Cargill says preliminary E. coli cattle vaccine results show promise | TSLN.com

Cargill says preliminary E. coli cattle vaccine results show promise

Cargill said Monday (Nov. 15) it will begin a second stage of testing vaccines aimed at reducing E. coli in cattle, following promising results in the project’s first round. Dan Schaefer is Cargill’s assistant vice president for beef research and development. He spoke Sunday (Nov. 14) at the annual meeting of the U.S. Animal Health Association and said researchers saw a favorable immune-system response to the vaccine and the cattle had no adverse reaction.

The first trial this year involved vaccinating the entire cattle supply – 85,000 cattle – from 10 feedlots which were slaughtered at Cargill’s Fort Morgan, CO, plant from May-August. “We believe there is enough evidence to move forward with a second vaccine trial and anticipate doing so in the summer of 2011 at a Midwest beef processing facility supplied by mid-size feedlots in the region,” Schaefer said.

The data from the first trial is now being analyzed by independent researchers at Texas Tech and Kansas State Universities, USDA’s Meat Animal Research Center and the beef checkoff, he said, the results of which could be available early next year. Meanwhile, Cargill “is determining the best way to proceed with this science-based evolutionary process, which we hope will lead to validating the potential value of vaccine as another food safety tool for beef production,” Schaefer said.

Cargill said Monday (Nov. 15) it will begin a second stage of testing vaccines aimed at reducing E. coli in cattle, following promising results in the project’s first round. Dan Schaefer is Cargill’s assistant vice president for beef research and development. He spoke Sunday (Nov. 14) at the annual meeting of the U.S. Animal Health Association and said researchers saw a favorable immune-system response to the vaccine and the cattle had no adverse reaction.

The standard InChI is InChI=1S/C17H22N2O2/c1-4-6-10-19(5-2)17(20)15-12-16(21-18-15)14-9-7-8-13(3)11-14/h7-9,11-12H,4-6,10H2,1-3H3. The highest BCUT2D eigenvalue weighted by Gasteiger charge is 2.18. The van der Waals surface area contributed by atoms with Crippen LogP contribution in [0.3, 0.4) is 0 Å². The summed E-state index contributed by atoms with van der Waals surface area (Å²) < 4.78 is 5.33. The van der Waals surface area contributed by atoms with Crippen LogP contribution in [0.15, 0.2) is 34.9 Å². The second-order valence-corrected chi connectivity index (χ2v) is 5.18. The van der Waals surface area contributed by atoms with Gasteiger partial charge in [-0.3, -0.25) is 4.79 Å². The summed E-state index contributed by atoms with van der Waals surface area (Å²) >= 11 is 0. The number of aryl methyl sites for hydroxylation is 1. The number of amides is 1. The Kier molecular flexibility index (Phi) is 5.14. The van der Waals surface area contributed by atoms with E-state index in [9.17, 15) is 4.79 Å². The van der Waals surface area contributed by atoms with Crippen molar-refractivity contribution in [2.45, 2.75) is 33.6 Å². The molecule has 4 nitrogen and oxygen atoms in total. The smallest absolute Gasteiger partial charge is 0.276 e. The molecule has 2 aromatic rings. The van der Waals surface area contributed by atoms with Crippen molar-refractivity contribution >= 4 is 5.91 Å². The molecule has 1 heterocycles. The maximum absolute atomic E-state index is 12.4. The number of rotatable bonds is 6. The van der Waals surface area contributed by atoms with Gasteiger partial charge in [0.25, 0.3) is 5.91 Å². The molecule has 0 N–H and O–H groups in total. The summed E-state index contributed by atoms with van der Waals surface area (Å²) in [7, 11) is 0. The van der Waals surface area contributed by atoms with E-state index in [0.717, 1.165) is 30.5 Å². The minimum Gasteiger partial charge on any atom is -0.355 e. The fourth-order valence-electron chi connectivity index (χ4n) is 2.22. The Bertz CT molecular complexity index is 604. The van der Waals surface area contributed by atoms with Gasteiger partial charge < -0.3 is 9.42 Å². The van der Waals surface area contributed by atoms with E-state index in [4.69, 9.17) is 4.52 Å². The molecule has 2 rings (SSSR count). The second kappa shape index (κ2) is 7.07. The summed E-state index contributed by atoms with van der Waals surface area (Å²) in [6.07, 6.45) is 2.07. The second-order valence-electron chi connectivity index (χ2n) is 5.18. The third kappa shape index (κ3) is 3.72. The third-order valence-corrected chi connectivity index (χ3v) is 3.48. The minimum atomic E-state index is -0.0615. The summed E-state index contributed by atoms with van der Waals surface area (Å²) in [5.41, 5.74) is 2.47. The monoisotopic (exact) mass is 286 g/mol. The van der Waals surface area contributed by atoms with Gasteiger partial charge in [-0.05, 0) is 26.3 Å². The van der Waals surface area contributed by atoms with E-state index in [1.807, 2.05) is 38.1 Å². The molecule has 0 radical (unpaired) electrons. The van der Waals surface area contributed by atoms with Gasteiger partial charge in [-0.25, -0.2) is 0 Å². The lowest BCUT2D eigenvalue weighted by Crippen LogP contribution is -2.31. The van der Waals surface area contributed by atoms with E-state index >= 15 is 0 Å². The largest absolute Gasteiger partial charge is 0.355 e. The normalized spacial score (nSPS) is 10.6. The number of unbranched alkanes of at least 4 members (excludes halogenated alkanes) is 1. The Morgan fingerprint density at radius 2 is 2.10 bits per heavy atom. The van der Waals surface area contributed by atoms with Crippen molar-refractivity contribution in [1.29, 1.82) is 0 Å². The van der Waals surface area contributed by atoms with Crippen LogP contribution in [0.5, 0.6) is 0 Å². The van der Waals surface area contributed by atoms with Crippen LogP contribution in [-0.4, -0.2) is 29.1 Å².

The first trial this year involved vaccinating the entire cattle supply – 85,000 cattle – from 10 feedlots which were slaughtered at Cargill’s Fort Morgan, CO, plant from May-August. “We believe there is enough evidence to move forward with a second vaccine trial and anticipate doing so in the summer of 2011 at a Midwest beef processing facility supplied by mid-size feedlots in the region,” Schaefer said.

The data from the first trial is now being analyzed by independent researchers at Texas Tech and Kansas State Universities, USDA’s Meat Animal Research Center and the beef checkoff, he said, the results of which could be available early next year. Meanwhile, Cargill “is determining the best way to proceed with this science-based evolutionary process, which we hope will lead to validating the potential value of vaccine as another food safety tool for beef production,” Schaefer said.

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